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Classic and Contemporary Poetry: Explained

EMILY DICKINSON AND KATHERINE ANNE PORTER, by             Poet Analysis     Poet's Biography

Karl Shapiro's poem "Emily Dickinson and Katherine Anne Porter" seeks to portray the complex relationship between Emily Dickinson and her father, Edward Dickinson. This relationship serves as a lens through which to explore a broader sociocultural dynamic, namely the tension between domestic life and larger existential concerns like religion and modernity. Shapiro, an American poet known for his insightful commentaries on society, uses this poem to delve into the paradoxical life of Dickinson's family, with particular attention to Emily Dickinson's father.

The poem begins with an arresting image: "Emily Dickinson's father yanked on the Baptist bell / To call the townspeople to see the sunset." The action is immediate and somewhat jarring, suggesting a sense of urgency in calling people to witness a natural event. This contrasts sharply with the general perception of Emily Dickinson's home life as quiet and withdrawn. The act of "yanking" the bell suggests an aggressive intrusion of religious symbolism into everyday life, perhaps to elevate the mundane to the level of the spiritual.

However, the poem quickly destabilizes any preconceived notions we might have: "And the Baptists saw the glory of the sunset / And went home to stained-glass darkness, awfully disappointed." Here, the irony is palpable. Instead of finding a spiritual experience in the natural beauty of the sunset, the townspeople feel "awfully disappointed" that something catastrophic, "Like Hell or the atom bomb," hadn't happened. This reveals a deep cultural pessimism, a focus on the apocalyptic rather than the awe-inspiring aspects of life.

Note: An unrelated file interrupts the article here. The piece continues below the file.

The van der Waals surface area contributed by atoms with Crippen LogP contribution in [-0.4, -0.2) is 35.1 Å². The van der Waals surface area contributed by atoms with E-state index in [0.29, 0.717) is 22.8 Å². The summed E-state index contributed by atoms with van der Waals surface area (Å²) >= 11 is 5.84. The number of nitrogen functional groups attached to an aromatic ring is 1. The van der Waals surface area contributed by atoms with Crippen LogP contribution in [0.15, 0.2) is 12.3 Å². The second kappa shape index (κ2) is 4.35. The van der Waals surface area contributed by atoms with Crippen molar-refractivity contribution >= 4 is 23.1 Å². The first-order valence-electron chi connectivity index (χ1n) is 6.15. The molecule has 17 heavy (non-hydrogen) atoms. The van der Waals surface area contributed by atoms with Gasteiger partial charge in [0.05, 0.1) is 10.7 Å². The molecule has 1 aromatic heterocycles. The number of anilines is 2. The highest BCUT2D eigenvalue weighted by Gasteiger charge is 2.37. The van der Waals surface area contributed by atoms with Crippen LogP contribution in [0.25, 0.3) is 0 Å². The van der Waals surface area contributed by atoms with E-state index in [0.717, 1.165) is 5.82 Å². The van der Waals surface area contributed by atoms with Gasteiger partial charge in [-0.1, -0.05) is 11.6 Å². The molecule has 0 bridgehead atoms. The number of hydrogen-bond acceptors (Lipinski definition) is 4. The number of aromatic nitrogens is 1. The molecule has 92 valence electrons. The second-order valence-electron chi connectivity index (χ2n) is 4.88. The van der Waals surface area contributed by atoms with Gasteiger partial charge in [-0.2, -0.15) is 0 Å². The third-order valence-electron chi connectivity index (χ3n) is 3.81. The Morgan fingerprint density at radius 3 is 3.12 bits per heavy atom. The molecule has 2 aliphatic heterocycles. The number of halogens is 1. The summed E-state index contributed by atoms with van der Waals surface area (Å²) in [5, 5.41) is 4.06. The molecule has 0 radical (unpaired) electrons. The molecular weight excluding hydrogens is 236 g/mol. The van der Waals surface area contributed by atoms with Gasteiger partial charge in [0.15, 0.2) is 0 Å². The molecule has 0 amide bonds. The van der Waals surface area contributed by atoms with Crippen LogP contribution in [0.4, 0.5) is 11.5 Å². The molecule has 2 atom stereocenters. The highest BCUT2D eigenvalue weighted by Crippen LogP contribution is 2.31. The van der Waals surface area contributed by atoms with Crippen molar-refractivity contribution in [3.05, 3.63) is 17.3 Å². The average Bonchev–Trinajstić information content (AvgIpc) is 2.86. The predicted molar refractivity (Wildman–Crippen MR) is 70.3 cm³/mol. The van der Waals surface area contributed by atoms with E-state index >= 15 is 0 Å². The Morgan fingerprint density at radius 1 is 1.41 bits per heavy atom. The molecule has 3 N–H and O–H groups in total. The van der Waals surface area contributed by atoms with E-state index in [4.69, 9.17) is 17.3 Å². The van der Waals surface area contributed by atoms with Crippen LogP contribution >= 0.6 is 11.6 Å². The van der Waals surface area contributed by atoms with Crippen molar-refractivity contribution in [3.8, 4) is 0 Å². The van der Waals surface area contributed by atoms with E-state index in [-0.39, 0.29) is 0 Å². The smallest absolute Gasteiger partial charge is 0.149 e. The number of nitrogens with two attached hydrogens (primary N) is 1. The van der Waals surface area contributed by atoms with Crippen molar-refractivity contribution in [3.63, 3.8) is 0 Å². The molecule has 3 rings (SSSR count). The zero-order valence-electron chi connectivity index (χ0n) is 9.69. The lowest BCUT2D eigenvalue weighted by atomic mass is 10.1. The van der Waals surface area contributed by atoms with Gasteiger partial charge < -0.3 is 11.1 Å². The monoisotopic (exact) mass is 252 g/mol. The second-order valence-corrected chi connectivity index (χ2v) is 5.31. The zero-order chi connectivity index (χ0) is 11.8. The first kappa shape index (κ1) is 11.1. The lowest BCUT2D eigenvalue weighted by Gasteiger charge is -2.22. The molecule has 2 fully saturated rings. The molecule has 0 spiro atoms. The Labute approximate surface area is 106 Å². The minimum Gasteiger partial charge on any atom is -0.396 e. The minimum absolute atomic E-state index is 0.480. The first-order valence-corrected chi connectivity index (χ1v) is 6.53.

Shapiro's choice to mention the "atom bomb" is particularly noteworthy. While Emily Dickinson existed in a pre-atomic age, Shapiro is willing to bridge temporal divides to comment on the human condition, indicating that certain attitudes-like expecting the worst-persist through time.

The description of "Old man Dickinson," Emily's father, serves to complicate the picture further: "who also fed the sparrows over the snow / With grain from his barn (age seventy-one) / And hid until he saw them peck it up." Here, we see a tender side of Edward Dickinson. His kindness toward sparrows mirrors Emily's often empathetic treatment of nature in her poetry. Yet, he hides, watching covertly, perhaps suggesting a hesitant relationship with the world, a trait that Emily also exhibited in her own secluded lifestyle.

The ending line, "And drove the fastest horse in town," seems to swing back to the notion of a Dickinson who embraces life's contrasts-nature and religion, tenderness and aggressiveness, the spiritual and the mundane.

The structure of the poem is conversational and straightforward, eschewing rhyme and meter for free verse. This allows Shapiro the freedom to construct his narrative in a more flexible form, inviting the reader into an intimate understanding of his subject.

In summary, Karl Shapiro's poem, while brief, offers a multifaceted exploration of Emily Dickinson's father and by extension, the complexities that marked her own life and work. The poem acknowledges both the beauty and disappointments that life can offer, painting a picture of a family that mirrors the complexities of human existence.

Poet Snippet:

Emily Dickinson's father yanked on the Baptist bell

To call the townspeople to see the sunset,

And the Baptists saw the glory of the sunset

And went home to stained-glass darkness, awfully disappointed

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